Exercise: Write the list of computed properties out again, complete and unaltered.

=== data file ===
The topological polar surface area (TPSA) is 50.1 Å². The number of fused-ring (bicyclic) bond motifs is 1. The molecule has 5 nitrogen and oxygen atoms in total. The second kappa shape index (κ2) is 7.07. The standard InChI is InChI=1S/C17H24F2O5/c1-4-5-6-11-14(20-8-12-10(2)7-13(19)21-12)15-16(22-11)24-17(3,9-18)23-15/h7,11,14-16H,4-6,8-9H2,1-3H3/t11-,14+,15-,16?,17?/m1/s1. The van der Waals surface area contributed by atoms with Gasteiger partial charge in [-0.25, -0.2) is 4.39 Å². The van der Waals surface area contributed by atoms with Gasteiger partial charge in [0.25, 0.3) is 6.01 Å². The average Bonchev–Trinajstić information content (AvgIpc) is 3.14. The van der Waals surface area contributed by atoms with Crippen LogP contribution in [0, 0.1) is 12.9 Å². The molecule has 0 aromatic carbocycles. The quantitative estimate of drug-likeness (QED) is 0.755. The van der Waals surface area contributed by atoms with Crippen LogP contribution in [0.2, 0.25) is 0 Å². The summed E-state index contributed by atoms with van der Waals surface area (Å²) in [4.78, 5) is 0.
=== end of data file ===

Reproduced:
The topological polar surface area (TPSA) is 50.1 Å². The number of fused-ring (bicyclic) bond motifs is 1. The molecule has 5 nitrogen and oxygen atoms in total. The second kappa shape index (κ2) is 7.07. The standard InChI is InChI=1S/C17H24F2O5/c1-4-5-6-11-14(20-8-12-10(2)7-13(19)21-12)15-16(22-11)24-17(3,9-18)23-15/h7,11,14-16H,4-6,8-9H2,1-3H3/t11-,14+,15-,16?,17?/m1/s1. The van der Waals surface area contributed by atoms with Gasteiger partial charge in [-0.25, -0.2) is 4.39 Å². The van der Waals surface area contributed by atoms with Gasteiger partial charge in [0.25, 0.3) is 6.01 Å². The average Bonchev–Trinajstić information content (AvgIpc) is 3.14. The van der Waals surface area contributed by atoms with Crippen LogP contribution in [0, 0.1) is 12.9 Å². The molecule has 0 aromatic carbocycles. The quantitative estimate of drug-likeness (QED) is 0.755. The van der Waals surface area contributed by atoms with Crippen LogP contribution in [0.2, 0.25) is 0 Å². The summed E-state index contributed by atoms with van der Waals surface area (Å²) in [4.78, 5) is 0.